Yesterday, GAP National Security & Human Rights Director Jesselyn Radack appeared on HuffPost Live discussing WikiLeaks founder Julian Assange’s announcement about leaving the Ecuadorian embassy in London (in part due to his health problems).
Key Quote (Radack): We have to look at the underlying reason that he is in the Ecuadorian Embassy. He was granted political asylum because he had a valid fear of persecution and the basis for that are the so-called allegations by different countries.
To the extent he might be able to leave, it would be under some sort of humanitarian doctrine that would allow medical aid for someone who is in this sort of netherworld – which he is right now – I mean, he’s been granted asylum, he’s an asylee, he’s a refugee, and under universal principals, internaitonal principles of human rights, he should be allowed to seek and receive medical assistance without intervention, without using that as a pretext to arrest him and extradite him either to the United States or to Sweden.
A former manger in the North Carolina medial examiner’s office has filed a lawsuit under the state’s Whistleblower Act alleging that he was forced to retire after reporting that a fellow employee failed to turn over evidence in a homicide case.
This piece spotlights National Counterintelligence Executive Bill Evanina, who is responsible for “coordinating multi-agency efforts to mitigate the risk of foreign infiltration, assess damage from intelligence leaks and tighten the security clearance process” in the wake of the disclosures by NSA whistleblower and GAP client Edward Snowden. Evanina’s primary project, as the nation’s counterintelligence chief, is conducting a government-wide assessment of the impact of the revelations by Snowden. Mentions GAP’s Radack.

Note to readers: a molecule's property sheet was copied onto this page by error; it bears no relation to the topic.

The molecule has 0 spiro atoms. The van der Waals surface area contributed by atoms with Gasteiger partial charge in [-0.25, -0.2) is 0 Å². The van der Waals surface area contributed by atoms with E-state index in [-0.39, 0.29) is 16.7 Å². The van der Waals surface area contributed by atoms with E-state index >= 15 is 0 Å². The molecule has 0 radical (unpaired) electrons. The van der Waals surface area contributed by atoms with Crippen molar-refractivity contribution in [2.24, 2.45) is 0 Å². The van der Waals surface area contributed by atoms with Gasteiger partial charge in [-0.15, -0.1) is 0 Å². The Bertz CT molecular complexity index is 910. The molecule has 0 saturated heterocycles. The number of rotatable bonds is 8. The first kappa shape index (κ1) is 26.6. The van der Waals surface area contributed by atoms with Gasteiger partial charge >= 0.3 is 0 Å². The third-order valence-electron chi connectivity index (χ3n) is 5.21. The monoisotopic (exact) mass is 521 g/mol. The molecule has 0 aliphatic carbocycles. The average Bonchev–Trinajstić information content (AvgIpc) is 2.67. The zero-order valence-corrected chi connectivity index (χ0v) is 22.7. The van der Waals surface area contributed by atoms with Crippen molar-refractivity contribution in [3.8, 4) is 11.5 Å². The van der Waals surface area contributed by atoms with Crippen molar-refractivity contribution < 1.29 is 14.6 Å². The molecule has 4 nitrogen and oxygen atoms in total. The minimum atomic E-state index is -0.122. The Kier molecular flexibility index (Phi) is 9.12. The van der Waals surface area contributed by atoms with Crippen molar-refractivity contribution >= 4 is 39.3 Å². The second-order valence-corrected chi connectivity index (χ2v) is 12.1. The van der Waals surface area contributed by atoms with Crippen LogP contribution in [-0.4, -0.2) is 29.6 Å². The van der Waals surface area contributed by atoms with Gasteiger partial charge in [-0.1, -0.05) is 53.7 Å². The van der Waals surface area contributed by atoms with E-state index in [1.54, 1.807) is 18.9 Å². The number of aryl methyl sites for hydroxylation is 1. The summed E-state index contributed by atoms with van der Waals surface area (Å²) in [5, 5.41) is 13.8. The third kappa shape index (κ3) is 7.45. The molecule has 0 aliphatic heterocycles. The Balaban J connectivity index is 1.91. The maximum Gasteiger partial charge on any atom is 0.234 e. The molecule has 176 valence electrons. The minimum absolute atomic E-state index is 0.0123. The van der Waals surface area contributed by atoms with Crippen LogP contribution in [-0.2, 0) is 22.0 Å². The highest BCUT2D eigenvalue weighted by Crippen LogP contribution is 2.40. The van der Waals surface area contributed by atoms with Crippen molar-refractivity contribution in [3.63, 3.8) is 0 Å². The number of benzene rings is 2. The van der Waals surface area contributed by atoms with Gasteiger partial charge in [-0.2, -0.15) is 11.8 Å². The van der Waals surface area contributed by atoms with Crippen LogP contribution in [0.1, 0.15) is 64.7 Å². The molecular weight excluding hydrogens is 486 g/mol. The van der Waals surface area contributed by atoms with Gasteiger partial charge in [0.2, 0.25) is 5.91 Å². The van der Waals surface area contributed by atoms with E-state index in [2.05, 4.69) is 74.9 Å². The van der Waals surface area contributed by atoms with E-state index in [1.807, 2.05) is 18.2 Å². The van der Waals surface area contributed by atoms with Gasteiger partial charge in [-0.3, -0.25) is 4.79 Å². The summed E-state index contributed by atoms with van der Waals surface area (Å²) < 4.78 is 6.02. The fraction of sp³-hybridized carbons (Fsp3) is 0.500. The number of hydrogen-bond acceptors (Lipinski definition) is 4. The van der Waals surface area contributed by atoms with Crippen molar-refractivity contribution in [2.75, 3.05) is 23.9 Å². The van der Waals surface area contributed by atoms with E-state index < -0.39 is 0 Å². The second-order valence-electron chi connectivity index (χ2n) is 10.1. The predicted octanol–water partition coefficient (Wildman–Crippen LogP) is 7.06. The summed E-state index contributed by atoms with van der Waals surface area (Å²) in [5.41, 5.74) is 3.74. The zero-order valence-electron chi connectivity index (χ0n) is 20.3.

Key Quote: As of this summer, this administration has brought eight prosecutions of agency leaks under the 1917 Espionage Act—more than all other administrations combined, according to Jesselyn Radack, an attorney who works national security and human rights issues for the nonprofit Government Accountability Project. Her group and others warn that crackdowns on leakers and agency overreliance on classification inhibit the free pursuit of journalism in a democratic society.
After reporting illegal activities within a New Mexico country clerk office, a former employee is threatening a whistleblower lawsuit after being fired, alleging that the clerk was making modifications to marriage licenses and certificates.
TribLive News (PA): Washington County Judge, Other Officials Named in Whistleblower Lawsuit
A former juvenile probation officer filed a whistleblower lawsuit under Pennsylvania state law alleging that he was fired after disclosing that his boss was sending troubled children to a treatment center where the supervisor’s significant other worked.
Michael Riley is a Communications Intern for the Government Accountability Project, the nation’s leading whistleblower protection and advocacy organization.